NEW YORK (TheStreet) -- Geopolitics have been shoved to the backburner with the spotlight for U.S. investors now on Federal Reserve Chief Janet Yellen and the U.S. central bank.
Stock index futures were dipping slightly Wednesday following the sharp run-up of the last two sessions, with investors ready to look for clues on the timeline of the Federal Reserve's next move toward policy normalization.
Dow Jones Industrial Average futures were ticking down 17 points, or 24.59 points below fair value, to 16,864. S&P 500 futures were off 2.75 points, or 4.10 points below fair value, to 1,974.5, while Nasdaq futures were slipping 1.8 points, or 6.73 points below fair value, to 4,032.5.
"Developed markets likely will suffer some indigestion given how quickly oversold indicators reversed the last two days," said Michael Gayed, chief investment strategist and co-portfolio manager at Pension Partners.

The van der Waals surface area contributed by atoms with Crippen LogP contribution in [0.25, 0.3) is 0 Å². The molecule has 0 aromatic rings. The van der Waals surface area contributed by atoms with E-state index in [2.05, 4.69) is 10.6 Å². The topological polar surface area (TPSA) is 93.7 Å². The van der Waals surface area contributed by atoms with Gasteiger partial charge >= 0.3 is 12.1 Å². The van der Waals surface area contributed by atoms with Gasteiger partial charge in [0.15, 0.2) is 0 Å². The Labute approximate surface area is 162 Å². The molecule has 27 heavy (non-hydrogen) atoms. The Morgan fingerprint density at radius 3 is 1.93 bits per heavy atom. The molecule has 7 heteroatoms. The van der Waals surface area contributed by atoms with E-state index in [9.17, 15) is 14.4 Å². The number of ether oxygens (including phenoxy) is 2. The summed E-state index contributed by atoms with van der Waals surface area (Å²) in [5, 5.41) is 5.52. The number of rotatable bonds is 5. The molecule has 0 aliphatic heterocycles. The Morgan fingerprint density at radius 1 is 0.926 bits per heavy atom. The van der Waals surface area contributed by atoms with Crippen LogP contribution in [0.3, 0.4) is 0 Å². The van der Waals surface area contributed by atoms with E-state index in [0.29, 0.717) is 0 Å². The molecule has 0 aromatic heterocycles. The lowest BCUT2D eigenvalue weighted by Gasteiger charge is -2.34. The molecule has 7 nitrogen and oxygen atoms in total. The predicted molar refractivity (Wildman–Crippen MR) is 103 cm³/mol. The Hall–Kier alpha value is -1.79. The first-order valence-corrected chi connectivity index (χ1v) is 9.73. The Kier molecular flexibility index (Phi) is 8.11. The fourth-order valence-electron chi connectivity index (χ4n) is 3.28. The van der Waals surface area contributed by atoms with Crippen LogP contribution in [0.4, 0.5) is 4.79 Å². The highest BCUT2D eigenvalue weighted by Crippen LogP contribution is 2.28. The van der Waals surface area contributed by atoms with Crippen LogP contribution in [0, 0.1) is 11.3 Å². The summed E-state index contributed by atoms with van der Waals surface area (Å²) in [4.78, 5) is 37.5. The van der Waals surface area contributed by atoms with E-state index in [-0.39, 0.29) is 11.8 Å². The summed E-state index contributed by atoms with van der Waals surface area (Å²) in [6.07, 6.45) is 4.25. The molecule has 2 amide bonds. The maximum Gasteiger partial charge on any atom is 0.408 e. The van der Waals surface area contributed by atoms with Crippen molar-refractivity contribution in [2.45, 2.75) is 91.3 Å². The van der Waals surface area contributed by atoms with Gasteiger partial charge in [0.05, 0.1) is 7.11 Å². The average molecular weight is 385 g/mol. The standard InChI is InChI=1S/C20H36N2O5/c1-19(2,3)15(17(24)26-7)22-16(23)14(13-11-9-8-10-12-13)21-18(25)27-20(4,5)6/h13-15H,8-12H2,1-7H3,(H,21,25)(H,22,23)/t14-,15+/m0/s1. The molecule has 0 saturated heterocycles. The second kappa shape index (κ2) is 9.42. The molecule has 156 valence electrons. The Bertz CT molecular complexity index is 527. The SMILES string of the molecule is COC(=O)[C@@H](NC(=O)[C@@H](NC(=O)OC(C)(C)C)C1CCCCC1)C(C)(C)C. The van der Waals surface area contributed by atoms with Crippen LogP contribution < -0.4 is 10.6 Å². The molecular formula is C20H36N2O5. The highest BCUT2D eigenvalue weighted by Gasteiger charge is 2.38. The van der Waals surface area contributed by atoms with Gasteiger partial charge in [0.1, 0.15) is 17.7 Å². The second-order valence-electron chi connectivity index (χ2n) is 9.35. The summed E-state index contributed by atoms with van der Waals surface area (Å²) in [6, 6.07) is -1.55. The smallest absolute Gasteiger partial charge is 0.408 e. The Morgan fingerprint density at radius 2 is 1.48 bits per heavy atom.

U.S. stocks stretched out early gains to the close on Tuesday, with the S&P 500 rising to just a hair's breadth away from its July 24 record close as investors awaited clues from the U.S. central bank and processed a mild read on U.S. inflation and a jump in housing starts. The VIX Volatility Index was down near its August lows and risk-on sectors caught some of the highest bids.
The Fed will release the minutes of its July 29-30 meeting at 2 p.m. EDT on Wednesday, preceding the annual symposium of global central bankers that will carry on for the rest of this week. A key question that the minutes might answer is whether Yellen faced increased pressure from the more hawkish officials to begin raising interest rates shortly after QE wraps up in October vs. the more dovish officials who are not worried about "falling behind the curve" amid concerns over continued labor market slack and a lack of wage growth.